Monday, August 22, 2011

Someday I hope to understand how our brain works, to understand all the little things that go on behind the scenes, mostly unnoticed, that influence our thoughts and behaviors. Today I awoke in a melancholic mood, followed by tears that I cannot seem to control. As always I ask, “What is wrong with you?” Then I thought about the date, August 22, 2011, six months ago Josh died. I still have not quite understood why my pain is so profound, so deep, so real, my soul aches. Maybe subconsciously, the demonstration of sorrow is a way to ensure that Josh’s memory is never lost. But surely there has to be a better way to pass the time, to keep his memory alive. Figures the one day I wear make-up, the tears stream unrentlessly down my face. But I realize my sorrow, my pain does nothing to memorialize his life, his gift. I know my pain is selfish, my wanting him here so I can feel better, fails to recognize that I should celebrate that he is free from the pains and sufferings of this world. However, at the same time, not everything in this world is pain and suffering while there is so much of that to be had there are so many good things, so much happiness and joy. Yet, maybe the sorrow is evidence there is some kind of closure still missing. That is the problem with death, you don’t know when its coming and it leaves you with so many unanswered questions. A while back I had a dream about Josh, unlike the dreams I had before where he was still alive, only to wake up to the reality that he was gone, in this dream I knew he was gone. We spoke of the afterlife and what it was like. I remember feeling that he was happy, I didn’t want to talk to him about the circumstances of his death because it didn’t seem to matter. For the first time since his death, I woke up from a dream about him not having to relieve every painful moment to realize that in fact his death was not a dream. But the pain of not ever, at least in this life, really having the opportunity to talk with him hurt. This is not at all what I wanted to write about, I didn’t want the focus to be on me and my pain when this is an effort to memorialize him and his life. Having experienced this profound loss, you approach life and death in such a different fashion. You fear losing them in your mind as your memories are all that you have. You think of the countless people whose lives have been lost and no one knows who they were. So I tried to think of a specific memory I have of him to share. I see glimpses of things when we were children, I see him at different points in his life. Of course trying to think of a specific moment or memory to share ensures they will all be cast in this web of obscurity. But what I do have are feelings. I remember how tender he was with our younger siblings, especially little Christy Cora. He loves her so much. He’d call her “pooter.” I don’t remember exactly where the name came from. Then I remembered with his own children, although not biologically his, the great love he showed them and how tender he was with them. I chose this picture of him with Braxton because it just displayed the love that Josh had for the little ones. I think about my writings about Josh’s gift and am again reminded of how I need to not let his loss be in vain and remember to make every moment count. So again, on the sixth month anniversary of his death, I recommit myself to be a better person, daughter, granddaughter, niece, cousin, sister, aunt, wife, friend, co-worker, employee, human being. I’m sure I’ll continually fall short but I will always have something to remind me. I love you Josh.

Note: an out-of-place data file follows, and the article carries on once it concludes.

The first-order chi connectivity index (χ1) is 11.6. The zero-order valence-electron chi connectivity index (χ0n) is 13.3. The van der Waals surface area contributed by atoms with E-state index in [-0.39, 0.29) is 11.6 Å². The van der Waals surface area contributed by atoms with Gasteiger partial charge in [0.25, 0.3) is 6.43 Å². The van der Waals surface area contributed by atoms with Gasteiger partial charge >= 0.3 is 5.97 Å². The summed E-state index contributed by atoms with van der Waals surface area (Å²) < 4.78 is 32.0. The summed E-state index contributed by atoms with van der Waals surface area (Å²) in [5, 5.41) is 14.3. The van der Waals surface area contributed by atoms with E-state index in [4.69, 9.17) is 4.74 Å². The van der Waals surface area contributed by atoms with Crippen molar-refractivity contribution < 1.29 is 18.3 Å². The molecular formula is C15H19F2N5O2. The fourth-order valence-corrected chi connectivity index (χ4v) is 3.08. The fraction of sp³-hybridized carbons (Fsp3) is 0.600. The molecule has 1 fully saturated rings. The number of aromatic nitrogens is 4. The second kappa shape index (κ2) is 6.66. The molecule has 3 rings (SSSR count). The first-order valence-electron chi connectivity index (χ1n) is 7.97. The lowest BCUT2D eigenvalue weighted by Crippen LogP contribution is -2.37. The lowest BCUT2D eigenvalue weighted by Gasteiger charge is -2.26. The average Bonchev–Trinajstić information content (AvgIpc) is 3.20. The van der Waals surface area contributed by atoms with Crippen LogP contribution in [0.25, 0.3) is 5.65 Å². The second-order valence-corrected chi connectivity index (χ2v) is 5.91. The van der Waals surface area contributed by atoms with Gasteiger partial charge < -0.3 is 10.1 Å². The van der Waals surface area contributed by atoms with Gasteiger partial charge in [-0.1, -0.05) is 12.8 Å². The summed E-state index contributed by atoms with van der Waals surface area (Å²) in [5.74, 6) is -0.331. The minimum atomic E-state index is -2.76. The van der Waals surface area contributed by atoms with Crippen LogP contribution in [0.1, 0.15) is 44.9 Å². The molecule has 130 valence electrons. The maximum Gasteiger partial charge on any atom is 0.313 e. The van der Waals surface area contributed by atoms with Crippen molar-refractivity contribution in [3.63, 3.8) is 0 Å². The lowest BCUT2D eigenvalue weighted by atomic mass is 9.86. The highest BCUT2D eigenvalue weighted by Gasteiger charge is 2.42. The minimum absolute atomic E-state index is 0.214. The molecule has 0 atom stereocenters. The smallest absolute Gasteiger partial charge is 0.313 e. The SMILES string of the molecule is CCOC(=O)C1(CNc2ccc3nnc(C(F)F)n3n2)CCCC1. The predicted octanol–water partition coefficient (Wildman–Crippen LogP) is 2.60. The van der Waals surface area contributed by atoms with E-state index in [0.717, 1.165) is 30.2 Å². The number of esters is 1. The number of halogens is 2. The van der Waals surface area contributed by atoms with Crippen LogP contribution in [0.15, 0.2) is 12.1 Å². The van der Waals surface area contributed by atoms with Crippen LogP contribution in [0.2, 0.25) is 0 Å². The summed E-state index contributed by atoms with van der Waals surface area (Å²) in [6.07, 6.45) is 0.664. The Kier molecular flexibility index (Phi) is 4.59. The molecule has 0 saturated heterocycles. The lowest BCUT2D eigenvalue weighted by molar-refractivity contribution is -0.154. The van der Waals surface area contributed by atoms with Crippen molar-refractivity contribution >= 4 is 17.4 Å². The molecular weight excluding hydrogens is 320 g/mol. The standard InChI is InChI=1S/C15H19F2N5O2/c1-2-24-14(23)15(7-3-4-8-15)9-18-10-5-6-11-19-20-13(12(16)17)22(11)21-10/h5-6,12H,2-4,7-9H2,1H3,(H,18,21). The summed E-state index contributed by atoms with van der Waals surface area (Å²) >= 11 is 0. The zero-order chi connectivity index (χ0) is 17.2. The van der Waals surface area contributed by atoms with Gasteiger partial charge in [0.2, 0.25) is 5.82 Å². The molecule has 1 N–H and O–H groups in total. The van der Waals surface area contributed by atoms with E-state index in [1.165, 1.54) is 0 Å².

1 comment:

Josie said...

How lucky Josh is to have you as his sister, forever.